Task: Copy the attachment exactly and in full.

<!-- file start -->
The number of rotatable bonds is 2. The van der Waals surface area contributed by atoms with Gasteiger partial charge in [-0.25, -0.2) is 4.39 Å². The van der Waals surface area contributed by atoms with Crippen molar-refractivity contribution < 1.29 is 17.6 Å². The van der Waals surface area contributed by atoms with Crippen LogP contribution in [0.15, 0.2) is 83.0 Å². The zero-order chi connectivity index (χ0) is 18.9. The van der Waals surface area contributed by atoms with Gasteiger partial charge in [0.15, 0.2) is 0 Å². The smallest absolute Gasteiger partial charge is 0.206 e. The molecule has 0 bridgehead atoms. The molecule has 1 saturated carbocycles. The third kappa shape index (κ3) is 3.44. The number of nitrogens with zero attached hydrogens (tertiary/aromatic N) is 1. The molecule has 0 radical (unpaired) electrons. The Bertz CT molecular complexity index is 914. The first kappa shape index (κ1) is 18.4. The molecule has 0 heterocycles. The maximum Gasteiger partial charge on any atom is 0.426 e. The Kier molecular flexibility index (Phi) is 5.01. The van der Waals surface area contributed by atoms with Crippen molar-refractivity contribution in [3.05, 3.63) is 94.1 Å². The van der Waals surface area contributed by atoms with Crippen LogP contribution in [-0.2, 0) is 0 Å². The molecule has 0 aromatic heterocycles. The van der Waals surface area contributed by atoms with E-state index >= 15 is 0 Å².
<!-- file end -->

The number of rotatable bonds is 2. The van der Waals surface area contributed by atoms with Gasteiger partial charge in [-0.25, -0.2) is 4.39 Å². The van der Waals surface area contributed by atoms with Crippen molar-refractivity contribution < 1.29 is 17.6 Å². The van der Waals surface area contributed by atoms with Crippen LogP contribution in [0.15, 0.2) is 83.0 Å². The zero-order chi connectivity index (χ0) is 18.9. The van der Waals surface area contributed by atoms with Gasteiger partial charge in [0.15, 0.2) is 0 Å². The smallest absolute Gasteiger partial charge is 0.206 e. The molecule has 0 bridgehead atoms. The molecule has 1 saturated carbocycles. The third kappa shape index (κ3) is 3.44. The number of nitrogens with zero attached hydrogens (tertiary/aromatic N) is 1. The molecule has 0 radical (unpaired) electrons. The Bertz CT molecular complexity index is 914. The first kappa shape index (κ1) is 18.4. The molecule has 0 heterocycles. The maximum Gasteiger partial charge on any atom is 0.426 e. The Kier molecular flexibility index (Phi) is 5.01. The van der Waals surface area contributed by atoms with Crippen molar-refractivity contribution in [3.05, 3.63) is 94.1 Å². The van der Waals surface area contributed by atoms with Crippen LogP contribution in [-0.2, 0) is 0 Å². The molecule has 0 aromatic heterocycles. The van der Waals surface area contributed by atoms with E-state index >= 15 is 0 Å².